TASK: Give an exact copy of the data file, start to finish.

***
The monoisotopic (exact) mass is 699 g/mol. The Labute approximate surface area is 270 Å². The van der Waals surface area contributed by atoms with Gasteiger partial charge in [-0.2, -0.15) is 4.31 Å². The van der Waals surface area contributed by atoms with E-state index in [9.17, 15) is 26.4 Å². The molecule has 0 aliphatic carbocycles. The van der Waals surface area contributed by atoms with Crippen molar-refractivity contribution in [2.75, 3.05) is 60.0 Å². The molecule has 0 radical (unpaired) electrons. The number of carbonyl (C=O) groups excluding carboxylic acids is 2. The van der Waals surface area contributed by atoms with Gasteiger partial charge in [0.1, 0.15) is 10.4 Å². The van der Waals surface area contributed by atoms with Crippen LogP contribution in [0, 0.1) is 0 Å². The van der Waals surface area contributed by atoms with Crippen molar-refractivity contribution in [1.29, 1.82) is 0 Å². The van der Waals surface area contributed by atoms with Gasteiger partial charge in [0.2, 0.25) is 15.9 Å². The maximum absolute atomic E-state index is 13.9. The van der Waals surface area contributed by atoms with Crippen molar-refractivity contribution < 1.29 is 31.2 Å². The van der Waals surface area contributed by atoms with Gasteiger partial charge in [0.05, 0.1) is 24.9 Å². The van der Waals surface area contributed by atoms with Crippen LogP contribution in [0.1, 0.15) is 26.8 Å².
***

The monoisotopic (exact) mass is 699 g/mol. The Labute approximate surface area is 270 Å². The van der Waals surface area contributed by atoms with Gasteiger partial charge in [-0.2, -0.15) is 4.31 Å². The van der Waals surface area contributed by atoms with E-state index in [9.17, 15) is 26.4 Å². The molecule has 0 aliphatic carbocycles. The van der Waals surface area contributed by atoms with Crippen molar-refractivity contribution in [2.75, 3.05) is 60.0 Å². The molecule has 0 radical (unpaired) electrons. The number of carbonyl (C=O) groups excluding carboxylic acids is 2. The van der Waals surface area contributed by atoms with Gasteiger partial charge in [0.1, 0.15) is 10.4 Å². The van der Waals surface area contributed by atoms with Crippen LogP contribution in [0, 0.1) is 0 Å². The van der Waals surface area contributed by atoms with Crippen molar-refractivity contribution in [1.29, 1.82) is 0 Å². The van der Waals surface area contributed by atoms with Gasteiger partial charge in [0.2, 0.25) is 15.9 Å². The maximum absolute atomic E-state index is 13.9. The van der Waals surface area contributed by atoms with Crippen molar-refractivity contribution < 1.29 is 31.2 Å². The van der Waals surface area contributed by atoms with Gasteiger partial charge in [0.05, 0.1) is 24.9 Å². The van der Waals surface area contributed by atoms with Crippen LogP contribution in [0.1, 0.15) is 26.8 Å².